The Nizam fell upon Dilawar Ali and routed him in June 1720 before he was joined by Alam Ali. Alam Ali and his Maratha supporters were defeated by the Nizam in August 1720. Husain Ali was assassinated when he was on his way to the Deccan with the Emperor. On 13 November, 1720, Abdullah Khan was defeated and made a prisoner. He died two years after.
The fall of the Sayyids was due to many causes. They were not able to win over an important section of the old nobles belonging to the time of Aurangzeb and Bahadur Shah. Those nobles looked upon the Sayyids as upstarts and were not prepared to be overshadowed by them in the conduct of the affairs of the state. They also did not approve of the policy of the Sayyid Brothers to conciliate the Marathas, the Rajputs and the Jats. They were opposed to the abolition of Jijiya. They were themselves ambitious people and would not like the usurpation of all power by the Sayyids.
It was contended that the Sayyids were anti-Mughal and wanted to monopolies all power into their own hands. The Sayyids committed a blunder in disposing of Farrukh Siyar. Abdullah Khan was not in favour of deposing Farrukh Siyar and the blame must rest on the shoulders of Husain Ali.
The deposition of Farrukh Siyar created an apprehension in the minds of many nobles about the ultimate intentions of the Sayyids who came to be regarded as tyrants and traitors to the salt. The deposition of Farrukh Siyar was a political blunder because it enabled the Chin group to appear as the champions of Timurid Monarchy and exploit the public feelings Against the Sayyids for their own ends.
Another cause of their failure was that they over-estimated their own strength and resources. They should have followed a policy of caution and conciliation as advocated by Abdullah Khan. It was the determination of Husain Ali to destroy Nizam-ul-Mulk, Amin Khan and others at the eraliest possible moment that brought about the fall of the Sayyids.
The dependence of the Sayyids on their subordinates such as Ratan Chand, made them unpopular. Their Government became corrupt and they failed to maintain law and order and such a regime cannot last long. Moreover, they did not receive timely help from the Marathas, Rajputs and Jats.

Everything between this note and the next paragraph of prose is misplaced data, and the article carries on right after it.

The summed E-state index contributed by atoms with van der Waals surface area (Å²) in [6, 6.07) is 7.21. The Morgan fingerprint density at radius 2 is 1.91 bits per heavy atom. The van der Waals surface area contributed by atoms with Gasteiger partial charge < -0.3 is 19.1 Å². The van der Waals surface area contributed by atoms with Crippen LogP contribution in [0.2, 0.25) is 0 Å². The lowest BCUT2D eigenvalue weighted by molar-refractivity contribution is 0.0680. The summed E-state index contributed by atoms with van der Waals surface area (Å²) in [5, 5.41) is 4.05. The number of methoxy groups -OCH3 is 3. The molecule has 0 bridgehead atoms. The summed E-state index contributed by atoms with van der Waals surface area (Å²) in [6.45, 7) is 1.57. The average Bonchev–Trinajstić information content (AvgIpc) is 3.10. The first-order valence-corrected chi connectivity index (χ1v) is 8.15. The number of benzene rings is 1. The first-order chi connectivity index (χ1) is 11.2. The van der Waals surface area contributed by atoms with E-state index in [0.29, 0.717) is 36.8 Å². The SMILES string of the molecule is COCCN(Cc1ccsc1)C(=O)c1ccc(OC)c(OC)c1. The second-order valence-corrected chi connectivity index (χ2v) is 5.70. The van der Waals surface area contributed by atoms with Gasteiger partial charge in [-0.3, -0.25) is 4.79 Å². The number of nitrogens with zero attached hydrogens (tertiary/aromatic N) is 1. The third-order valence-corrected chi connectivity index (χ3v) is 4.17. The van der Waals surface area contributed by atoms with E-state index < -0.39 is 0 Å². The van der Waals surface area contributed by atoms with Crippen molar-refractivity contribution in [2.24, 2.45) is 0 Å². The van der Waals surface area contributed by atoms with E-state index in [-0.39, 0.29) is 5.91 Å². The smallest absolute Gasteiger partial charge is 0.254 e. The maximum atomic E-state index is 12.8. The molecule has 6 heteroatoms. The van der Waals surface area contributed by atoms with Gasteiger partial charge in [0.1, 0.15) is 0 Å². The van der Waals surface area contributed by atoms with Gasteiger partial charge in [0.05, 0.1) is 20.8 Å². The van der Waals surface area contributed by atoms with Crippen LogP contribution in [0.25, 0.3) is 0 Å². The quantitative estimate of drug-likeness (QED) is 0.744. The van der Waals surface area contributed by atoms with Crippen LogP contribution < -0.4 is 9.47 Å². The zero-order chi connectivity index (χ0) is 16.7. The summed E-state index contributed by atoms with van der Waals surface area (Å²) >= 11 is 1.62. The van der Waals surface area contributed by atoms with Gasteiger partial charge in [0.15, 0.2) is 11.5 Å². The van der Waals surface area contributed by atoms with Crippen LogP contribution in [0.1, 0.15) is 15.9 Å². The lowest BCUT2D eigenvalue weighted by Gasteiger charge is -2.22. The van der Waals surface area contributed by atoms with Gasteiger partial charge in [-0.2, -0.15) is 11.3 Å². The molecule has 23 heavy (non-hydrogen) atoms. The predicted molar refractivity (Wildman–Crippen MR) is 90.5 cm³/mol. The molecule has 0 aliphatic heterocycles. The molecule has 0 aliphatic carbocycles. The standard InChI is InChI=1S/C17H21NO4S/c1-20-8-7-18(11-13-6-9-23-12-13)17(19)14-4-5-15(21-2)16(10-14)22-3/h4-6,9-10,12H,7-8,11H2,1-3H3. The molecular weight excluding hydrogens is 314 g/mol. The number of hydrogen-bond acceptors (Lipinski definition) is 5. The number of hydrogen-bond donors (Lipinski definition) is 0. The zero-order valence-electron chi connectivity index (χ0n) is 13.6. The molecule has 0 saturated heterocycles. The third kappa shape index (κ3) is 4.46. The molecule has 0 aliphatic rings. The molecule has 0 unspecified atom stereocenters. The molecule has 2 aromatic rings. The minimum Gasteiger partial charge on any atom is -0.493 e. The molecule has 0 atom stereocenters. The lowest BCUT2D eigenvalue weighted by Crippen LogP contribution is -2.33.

The rule of the Sayyid Brothers left a definite impact on the course of history. They followed a policy of religious toleration which was reminiscent of the time of Akbar. They exercised their influence on the Emperor to get the Jizya abolished in 1713. They cultivated cordial relations with the Hindus and offered them positions of trust. They won over Raja Ajit Singh who was a rebel and succeeded in arranging a marriage between his daughter and Farrukh Siyar.
They also won over the Jats and Marathas. It is maintained that if the high officials had carried on the liberal policy of the Sayyids, the course of Indian History would have been different. The Sayyid brothers had certain qualities of their own. To quote Khafi Khan, “Both the brothers were distinguished in their day for their generosity and leniency towards all mankind. The inhabitants of those countries which were innocent of contumacy and selfishness made no complaints of the rule of the Sayyids.
In liberality and kindness to the learned men and to the needy, and in protection of men of merit, Husain Ali Khan excelled his elder brother and was the Hatim suited to his day. Numbers owed their comfort to the cooked food and raw grain which he gave away.
At the time of the scarcity of Aurangabad, he appropriated a large sum of money and great quantity of grain to supply the wants of the poor and of widows. In their native country of Barha, they built Sarais, bridges and other buildings for the public benefit.”
About the rule of the Sayyid Brothers, Dr. Satish Chandra writes, “The Sayyids made a definite break with narrow, exclusionist policies and moved in the direction of establishing a state essentially secular in approach and national in character. Their downfall did not imply the automatic negation of this process which they had stimulated and strengthened, it continued to work apace and influence the political and cultural developments of the succeeding period.”